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Line And Shape For Great Photos

Posted by Schmidt Fine Art Gallery on

Line and shape are two essential elements of composition photographers employ to create great photos. Here's why!

Take a look at this photo. It’s a classic view of the Hohensalzburg Fortress made from the iconic Mirabell Gardens in Salzburg, Austria.

But there’s more to this photo than a pretty postcard view encompassing some of Salzburg’s most iconic tourist locations.

While looking to make an interesting photo I became aware of the underlying structure upon which the garden was created.

I decided to make a straight documentary photo that showcased that design.

How To Use Line And Shape In Your Photos

You’ll notice the proliferation of shapes throughout the image.

  • The slightly semi-circular bed of yellow flowers in the immediate foreground.
  • The rectangular, square and circular shapes within the buildings and trees.

Now take a look at the rectangular shape formed by the otherwise nondescript path.

It’s not just a vacant space. The path has a critical role in moving people through the landscape in a safe and orderly manner.

But that’s only the beginning of the important role this seemingly humble path serves, both to the garden and to this photo.

It acts as avisual pathway that leads the eye through the image. In doing so it helps to create the illusion of three dimensional space within the bounds of the two dimensional photograph.

It separates the lawn and flowerbeds on either side of the space, adding a nice sense of order and symmetry to the garden.

But it also functions as a line that leads the eye from the bed of flowers in the foreground to the fountain in the centre of the image.

The function of the fountain, from the point of view of composition, is to lead the eye upwards to the distant fortress on the hilltop overlooking Salzburg.

It’s amazing how an otherwise banal feature, like a simple garden path, can be so important to a formal garden and also to a photo.

Now that, my friend, is composition.

Introducing Composition Into Your Photography

Here’s how to make a photo that’s underpinned by good composition.

  • Be aware of the most common elements of composition like color, line, shape, texture, balance and repetition.
  • Identify these elements in the work of your favorite photographers and see if you can find them in some of your own photos.
  • From now on try to incorporate one or more elements of composition into your photos.

People often talk about discovering a simple, actionable tip that will take their photography to the next level.

Well, here it comes.

It’s a super tip that I know works a treat. I didn’t event it, but I figured it out many years ago and have used it in my own photography ever since. As a result the composition in my photos has improved dramatically.

Let’s image you’re photographing a family portrait. When working with people it’s critically important that emphasis be placed upon them.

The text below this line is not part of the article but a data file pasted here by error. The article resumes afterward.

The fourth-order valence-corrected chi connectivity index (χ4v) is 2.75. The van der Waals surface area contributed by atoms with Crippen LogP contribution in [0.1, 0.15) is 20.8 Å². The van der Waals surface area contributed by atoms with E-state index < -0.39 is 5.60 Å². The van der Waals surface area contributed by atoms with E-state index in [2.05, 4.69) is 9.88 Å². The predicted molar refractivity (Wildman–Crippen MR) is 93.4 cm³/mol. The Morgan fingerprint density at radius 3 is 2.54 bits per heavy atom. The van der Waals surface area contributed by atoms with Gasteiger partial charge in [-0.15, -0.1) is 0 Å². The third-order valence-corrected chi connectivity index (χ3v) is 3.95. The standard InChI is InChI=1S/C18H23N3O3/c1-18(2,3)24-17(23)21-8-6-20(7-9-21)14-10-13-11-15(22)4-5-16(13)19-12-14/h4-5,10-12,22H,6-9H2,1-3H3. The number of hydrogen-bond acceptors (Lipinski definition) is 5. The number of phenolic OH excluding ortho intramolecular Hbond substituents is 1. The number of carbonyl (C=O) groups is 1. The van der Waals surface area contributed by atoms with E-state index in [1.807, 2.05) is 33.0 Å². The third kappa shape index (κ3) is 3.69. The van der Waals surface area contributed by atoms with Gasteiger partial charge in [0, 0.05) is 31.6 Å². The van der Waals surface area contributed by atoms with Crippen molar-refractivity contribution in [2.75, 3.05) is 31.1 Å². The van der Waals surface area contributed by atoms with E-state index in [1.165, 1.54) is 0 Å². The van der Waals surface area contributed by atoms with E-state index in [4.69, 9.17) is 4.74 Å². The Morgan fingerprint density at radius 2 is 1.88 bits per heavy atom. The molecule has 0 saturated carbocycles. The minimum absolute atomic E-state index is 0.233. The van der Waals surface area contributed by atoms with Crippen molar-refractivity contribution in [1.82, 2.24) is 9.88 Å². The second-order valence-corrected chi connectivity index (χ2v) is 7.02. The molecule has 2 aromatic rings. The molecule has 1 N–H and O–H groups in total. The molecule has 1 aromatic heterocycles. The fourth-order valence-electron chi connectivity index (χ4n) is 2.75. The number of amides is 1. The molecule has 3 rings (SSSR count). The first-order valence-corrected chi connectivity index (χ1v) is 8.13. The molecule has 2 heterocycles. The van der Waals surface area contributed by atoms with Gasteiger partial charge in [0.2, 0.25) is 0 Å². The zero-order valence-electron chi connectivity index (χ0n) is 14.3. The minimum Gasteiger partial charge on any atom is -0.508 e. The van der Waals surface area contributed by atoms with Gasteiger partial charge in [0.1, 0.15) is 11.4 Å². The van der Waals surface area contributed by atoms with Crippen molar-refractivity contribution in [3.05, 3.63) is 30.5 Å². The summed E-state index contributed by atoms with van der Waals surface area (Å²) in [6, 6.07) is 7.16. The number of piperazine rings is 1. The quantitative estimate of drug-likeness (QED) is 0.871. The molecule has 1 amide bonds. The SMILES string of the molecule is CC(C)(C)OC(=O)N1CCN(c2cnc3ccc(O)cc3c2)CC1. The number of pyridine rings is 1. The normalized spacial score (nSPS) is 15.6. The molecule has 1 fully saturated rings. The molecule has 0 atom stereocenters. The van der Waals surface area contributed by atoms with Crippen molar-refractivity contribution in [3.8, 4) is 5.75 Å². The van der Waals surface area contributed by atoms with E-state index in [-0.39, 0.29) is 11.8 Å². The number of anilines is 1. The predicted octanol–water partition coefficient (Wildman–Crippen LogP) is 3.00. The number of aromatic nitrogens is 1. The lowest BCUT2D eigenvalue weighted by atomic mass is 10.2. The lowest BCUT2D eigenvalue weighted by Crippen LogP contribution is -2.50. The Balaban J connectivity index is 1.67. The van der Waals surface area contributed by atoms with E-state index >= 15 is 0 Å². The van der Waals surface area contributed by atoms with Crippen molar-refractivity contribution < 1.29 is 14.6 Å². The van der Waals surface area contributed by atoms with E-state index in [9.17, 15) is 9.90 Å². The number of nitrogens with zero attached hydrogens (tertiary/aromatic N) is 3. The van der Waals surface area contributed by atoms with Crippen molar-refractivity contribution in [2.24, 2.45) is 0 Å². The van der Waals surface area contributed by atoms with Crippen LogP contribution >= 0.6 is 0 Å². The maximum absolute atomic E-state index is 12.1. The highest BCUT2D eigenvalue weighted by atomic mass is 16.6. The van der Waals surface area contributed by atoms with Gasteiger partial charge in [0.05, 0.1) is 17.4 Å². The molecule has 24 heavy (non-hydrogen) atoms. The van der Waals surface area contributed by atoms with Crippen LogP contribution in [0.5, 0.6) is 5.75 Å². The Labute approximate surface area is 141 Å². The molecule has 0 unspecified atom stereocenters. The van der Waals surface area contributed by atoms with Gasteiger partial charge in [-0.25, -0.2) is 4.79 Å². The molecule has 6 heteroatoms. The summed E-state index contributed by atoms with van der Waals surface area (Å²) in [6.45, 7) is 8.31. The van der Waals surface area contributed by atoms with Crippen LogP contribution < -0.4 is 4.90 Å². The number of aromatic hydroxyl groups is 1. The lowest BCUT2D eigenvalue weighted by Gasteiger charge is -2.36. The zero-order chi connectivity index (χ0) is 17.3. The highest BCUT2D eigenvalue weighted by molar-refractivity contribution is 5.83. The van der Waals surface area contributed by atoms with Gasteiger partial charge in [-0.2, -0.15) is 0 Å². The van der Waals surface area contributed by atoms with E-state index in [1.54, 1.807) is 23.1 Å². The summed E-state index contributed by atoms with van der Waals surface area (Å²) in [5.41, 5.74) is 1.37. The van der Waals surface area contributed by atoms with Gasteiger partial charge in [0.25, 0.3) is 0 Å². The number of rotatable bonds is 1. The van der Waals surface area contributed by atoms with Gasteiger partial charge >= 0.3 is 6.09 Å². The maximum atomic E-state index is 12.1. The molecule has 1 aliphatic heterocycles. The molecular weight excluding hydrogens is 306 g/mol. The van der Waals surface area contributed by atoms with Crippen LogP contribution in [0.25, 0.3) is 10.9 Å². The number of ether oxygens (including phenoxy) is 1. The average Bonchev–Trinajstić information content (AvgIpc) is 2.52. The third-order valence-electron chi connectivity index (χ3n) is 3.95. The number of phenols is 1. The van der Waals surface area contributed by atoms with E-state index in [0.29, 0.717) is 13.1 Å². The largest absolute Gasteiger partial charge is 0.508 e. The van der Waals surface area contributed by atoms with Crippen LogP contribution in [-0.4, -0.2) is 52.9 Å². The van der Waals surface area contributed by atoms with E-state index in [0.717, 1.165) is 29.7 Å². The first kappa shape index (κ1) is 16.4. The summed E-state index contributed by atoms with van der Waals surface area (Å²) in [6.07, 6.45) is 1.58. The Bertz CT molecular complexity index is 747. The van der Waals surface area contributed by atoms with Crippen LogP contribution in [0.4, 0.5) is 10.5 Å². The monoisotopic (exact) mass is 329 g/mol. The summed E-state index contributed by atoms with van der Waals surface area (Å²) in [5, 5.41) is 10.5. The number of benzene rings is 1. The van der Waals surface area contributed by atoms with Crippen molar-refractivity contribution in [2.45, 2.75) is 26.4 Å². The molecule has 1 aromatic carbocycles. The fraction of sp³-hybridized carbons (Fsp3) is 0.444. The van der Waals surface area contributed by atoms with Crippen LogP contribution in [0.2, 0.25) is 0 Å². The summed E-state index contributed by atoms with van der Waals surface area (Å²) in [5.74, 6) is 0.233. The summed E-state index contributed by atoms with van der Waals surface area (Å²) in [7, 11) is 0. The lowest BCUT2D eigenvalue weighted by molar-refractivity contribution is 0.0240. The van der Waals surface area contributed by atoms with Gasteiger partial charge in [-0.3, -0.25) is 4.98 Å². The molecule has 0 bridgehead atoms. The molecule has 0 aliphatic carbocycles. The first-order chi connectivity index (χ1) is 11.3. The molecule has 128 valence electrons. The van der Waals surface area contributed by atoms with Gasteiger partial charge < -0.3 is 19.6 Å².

In a family portrait it’s the people’s faces that are important. That makes you work hard to ensure the following:

  • They’re well lit
  • They’re looking at the camera
  • Their eyes are open and they’re displaying a pleasing expression

Ultimately it’s all about achieving a pleasing likeness of the people you’re photographing. There’s lots of things you can do beyond that. But, in most cases, if their faces don’t look good you’re in trouble.

Okay, but beyond those fundamental aspects of light and expression, let’s look at how you might approach the composition of that family portrait.

When it comes to composing the image inside my camera’s viewfinder I find it helpful, just for a moment, to stop thinking about who it is I’m photographing.

When I’m thinking about composition I’m thinking about those elements like color, line, shape and texture.

Heroic composition constructed around circles and triangles at the Arc de Triomphe.

Heroic composition constructed around circles and triangles at the Arc de Triomphe.

For the sake of this discussion let’s replace the word face with head. Heads are, somewhat, circular in shape and the best way to organise a series of circles is into a larger triangular shape.

That’s right I’m suggesting that you compose a family portrait, or any other group shot, around the notion of circles placed into a triangle.

See how well this idea works in this photo of a group of statues at the base of the Arc de Triomphe in Paris. It’s absolute full of circles that have been arranged into triangles.

Why don’t you see how many you can find.

The best thing is that it doesn’t matter if it’s an equilateral triangle or not. Either way it’s better than organizing those people into a straight line, which is what amateur photographers usually do. Right?

What you’ll end up with is a professional looking image that’s based around the notions of cohesion and harmony.

And this same composition tip works just as well when photographing flowers, similarly sized industrial parts or cup cakes.

Composition Underpins A Formal Garden

Next time you visit a formal garden, or a major city monument, look to see how pathways are used to visually connect important features within that space and beyond.

Such places are special. They neither contain the chaotic beauty of nature, nor the tamed beauty of a rambling English garden.

A formal garden has its own, unique beauty. It’s an ordered and constructed beauty, but it’s beauty all the same.

By paying special attention to composition, when photographing formal gardens, you can both celebrate and better appreciate the inherent structure that underpins their design.

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